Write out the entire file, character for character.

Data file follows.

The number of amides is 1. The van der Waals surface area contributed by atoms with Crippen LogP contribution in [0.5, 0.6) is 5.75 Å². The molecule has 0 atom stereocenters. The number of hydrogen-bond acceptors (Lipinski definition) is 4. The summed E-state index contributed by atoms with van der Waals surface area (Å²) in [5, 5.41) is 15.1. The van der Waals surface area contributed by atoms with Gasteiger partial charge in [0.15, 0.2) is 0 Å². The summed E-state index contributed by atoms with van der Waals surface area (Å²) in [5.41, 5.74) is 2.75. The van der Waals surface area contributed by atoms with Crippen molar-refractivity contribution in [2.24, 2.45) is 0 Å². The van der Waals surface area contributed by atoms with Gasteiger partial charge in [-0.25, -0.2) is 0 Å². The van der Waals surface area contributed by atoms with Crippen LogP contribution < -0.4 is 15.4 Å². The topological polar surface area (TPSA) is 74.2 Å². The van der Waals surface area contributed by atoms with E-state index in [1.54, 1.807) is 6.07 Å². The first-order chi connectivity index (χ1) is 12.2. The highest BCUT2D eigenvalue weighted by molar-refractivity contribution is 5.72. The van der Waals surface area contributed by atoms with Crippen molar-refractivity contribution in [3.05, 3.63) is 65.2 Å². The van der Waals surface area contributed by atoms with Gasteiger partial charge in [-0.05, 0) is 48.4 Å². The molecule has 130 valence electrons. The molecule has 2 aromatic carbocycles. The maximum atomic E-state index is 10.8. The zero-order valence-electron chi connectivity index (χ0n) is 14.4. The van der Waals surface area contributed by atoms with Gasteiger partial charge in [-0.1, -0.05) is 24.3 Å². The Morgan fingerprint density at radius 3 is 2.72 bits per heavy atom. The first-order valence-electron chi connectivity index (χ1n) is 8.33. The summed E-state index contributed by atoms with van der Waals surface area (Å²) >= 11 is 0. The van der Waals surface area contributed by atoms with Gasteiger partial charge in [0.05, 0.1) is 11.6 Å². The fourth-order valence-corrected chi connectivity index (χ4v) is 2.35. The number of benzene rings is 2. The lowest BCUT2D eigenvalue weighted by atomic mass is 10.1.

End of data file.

The number of amides is 1. The van der Waals surface area contributed by atoms with Crippen LogP contribution in [0.5, 0.6) is 5.75 Å². The molecule has 0 atom stereocenters. The number of hydrogen-bond acceptors (Lipinski definition) is 4. The summed E-state index contributed by atoms with van der Waals surface area (Å²) in [5, 5.41) is 15.1. The van der Waals surface area contributed by atoms with Gasteiger partial charge in [0.15, 0.2) is 0 Å². The summed E-state index contributed by atoms with van der Waals surface area (Å²) in [5.41, 5.74) is 2.75. The van der Waals surface area contributed by atoms with Crippen molar-refractivity contribution in [2.24, 2.45) is 0 Å². The van der Waals surface area contributed by atoms with Gasteiger partial charge in [-0.25, -0.2) is 0 Å². The van der Waals surface area contributed by atoms with Crippen LogP contribution < -0.4 is 15.4 Å². The topological polar surface area (TPSA) is 74.2 Å². The van der Waals surface area contributed by atoms with E-state index in [1.54, 1.807) is 6.07 Å². The first-order chi connectivity index (χ1) is 12.2. The highest BCUT2D eigenvalue weighted by molar-refractivity contribution is 5.72. The van der Waals surface area contributed by atoms with Crippen molar-refractivity contribution in [3.05, 3.63) is 65.2 Å². The van der Waals surface area contributed by atoms with Gasteiger partial charge in [-0.05, 0) is 48.4 Å². The molecule has 130 valence electrons. The molecule has 2 aromatic carbocycles. The maximum atomic E-state index is 10.8. The zero-order valence-electron chi connectivity index (χ0n) is 14.4. The van der Waals surface area contributed by atoms with Gasteiger partial charge in [-0.1, -0.05) is 24.3 Å². The Morgan fingerprint density at radius 3 is 2.72 bits per heavy atom. The first-order valence-electron chi connectivity index (χ1n) is 8.33. The summed E-state index contributed by atoms with van der Waals surface area (Å²) >= 11 is 0. The van der Waals surface area contributed by atoms with Gasteiger partial charge in [0.05, 0.1) is 11.6 Å². The fourth-order valence-corrected chi connectivity index (χ4v) is 2.35. The number of benzene rings is 2. The lowest BCUT2D eigenvalue weighted by atomic mass is 10.1.